[CGW] Oh dear. Hmm. I confess to not having been an avid reader as a young person. I was definitely a “reluctant reader,” although there was no word for it at the time. My experience with reading was that if the text was too dense, it intimidated me, and if it wasn’t dense, it was probably too sanitized or boring to hold my interest. I think my first book purchase was M.E. Kerr’s Dinky Hocker Shoots Smack, about a girl whose mother is a drug crisis counselor who fails to see that her own daughter is in serious emotional crisis. Way ahead of it’s time.

Dinky Hocker

[JM] Tell us a little about any writing groups or communities you are involved in.

[CGW] This may sound odd because it’s so rare, but my main writing community is populated by my agency-mates. We don’t operate like a classic critique group, although we do sometimes lean on each other for help in that way. It’s more of a support community for everything from publishing challenges and victories to personal life stuff. I’ve never known a more caring or embracing group of people. On a personal level, they’ve carried me though some profoundly tough times in my life.

[JM] I confess to a healthy envy of the EMLA community! What artwork do you have on the walls of your home? 

[CGW] There is SO much artwork on the walls of my home! Inspirational quotes, one-of-a-kind pieces (including my daughter’s stained glass and mosaics), lots and lots of sugar skulls and Day of the Dead art. We have one wall of nothing but photos/art signed by our artistic heroes. Oh, and a Hamilton print that I hope to also get signed one day. But I’m most proud of my dad’s art. I have several of his pieces on display, like this statement he made on the Viet Nam war.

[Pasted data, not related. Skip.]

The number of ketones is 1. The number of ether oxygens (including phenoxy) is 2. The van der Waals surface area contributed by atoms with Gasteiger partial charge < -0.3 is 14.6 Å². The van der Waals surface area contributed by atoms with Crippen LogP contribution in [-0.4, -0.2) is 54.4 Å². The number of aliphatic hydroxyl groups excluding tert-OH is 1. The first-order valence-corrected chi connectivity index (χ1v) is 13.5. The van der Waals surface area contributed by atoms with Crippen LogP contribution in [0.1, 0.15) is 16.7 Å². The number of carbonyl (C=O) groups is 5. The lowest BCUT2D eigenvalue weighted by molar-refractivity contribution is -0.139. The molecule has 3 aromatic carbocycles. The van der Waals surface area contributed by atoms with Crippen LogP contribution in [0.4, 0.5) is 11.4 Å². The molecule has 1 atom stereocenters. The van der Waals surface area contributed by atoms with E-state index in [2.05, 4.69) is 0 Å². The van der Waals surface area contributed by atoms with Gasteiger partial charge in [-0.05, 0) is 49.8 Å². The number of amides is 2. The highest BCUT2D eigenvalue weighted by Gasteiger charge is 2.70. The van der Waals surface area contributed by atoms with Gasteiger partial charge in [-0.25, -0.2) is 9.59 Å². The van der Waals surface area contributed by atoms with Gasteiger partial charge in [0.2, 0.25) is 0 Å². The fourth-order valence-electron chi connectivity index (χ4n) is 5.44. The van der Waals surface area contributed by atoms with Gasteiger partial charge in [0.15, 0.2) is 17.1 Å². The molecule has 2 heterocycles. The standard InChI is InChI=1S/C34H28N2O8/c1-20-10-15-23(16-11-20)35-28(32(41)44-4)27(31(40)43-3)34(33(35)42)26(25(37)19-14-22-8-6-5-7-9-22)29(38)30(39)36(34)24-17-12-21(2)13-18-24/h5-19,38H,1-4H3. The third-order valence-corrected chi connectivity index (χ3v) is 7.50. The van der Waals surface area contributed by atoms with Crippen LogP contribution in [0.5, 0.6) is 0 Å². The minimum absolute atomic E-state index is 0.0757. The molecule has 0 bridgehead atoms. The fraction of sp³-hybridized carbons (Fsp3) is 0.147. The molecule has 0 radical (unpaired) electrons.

Dad's Vietnam art

Dad’s Vietnam art

[JM] In following you online, I have been very impressed with all I have seen about the non-profit Never Counted Out that you have pioneered with YA author/filmmaker e.E. Charlton-Trujillo. How did you connect with e.E.? And please tell us about your goals/hopes for this non-profit.

[CGW] We connected on Facebook in 2008, but moved from periphery to social sphere in 2011. The mutual respect for one another’s work was immediate, and we always knew we’d eventually collaborate on something. That opportunity came in 2013 when e.E. went out on her Fat Angie “book tour,” which led to the creation of her documentary film At-Risk Summer, which led her to the realization that there are so many young people around the country whose powerful creative voices are stuck in neutral without creative mentors in their lives. Never Counted Out is the articulated vision of that awareness. Our goal is three-prong: get books into the hands of programs that serve at-risk youth (we ship out dozens of donated books each month and are always open to donations); connect at-risk youth around the country with creative mentors, writers, musicians, and artists who are willing to donate one hour a year of mentorship to a program in their community – we’ll facilitate the process by creating and curating a database of programs and artists; and offering creative mentorship camps for young people around the country to come and workshop with the best writers (and eventually other artists) in the field. The first of those camps will go live this December, in partnership with the Highlights Foundation.

[JM] What is your main writing fault/flaw?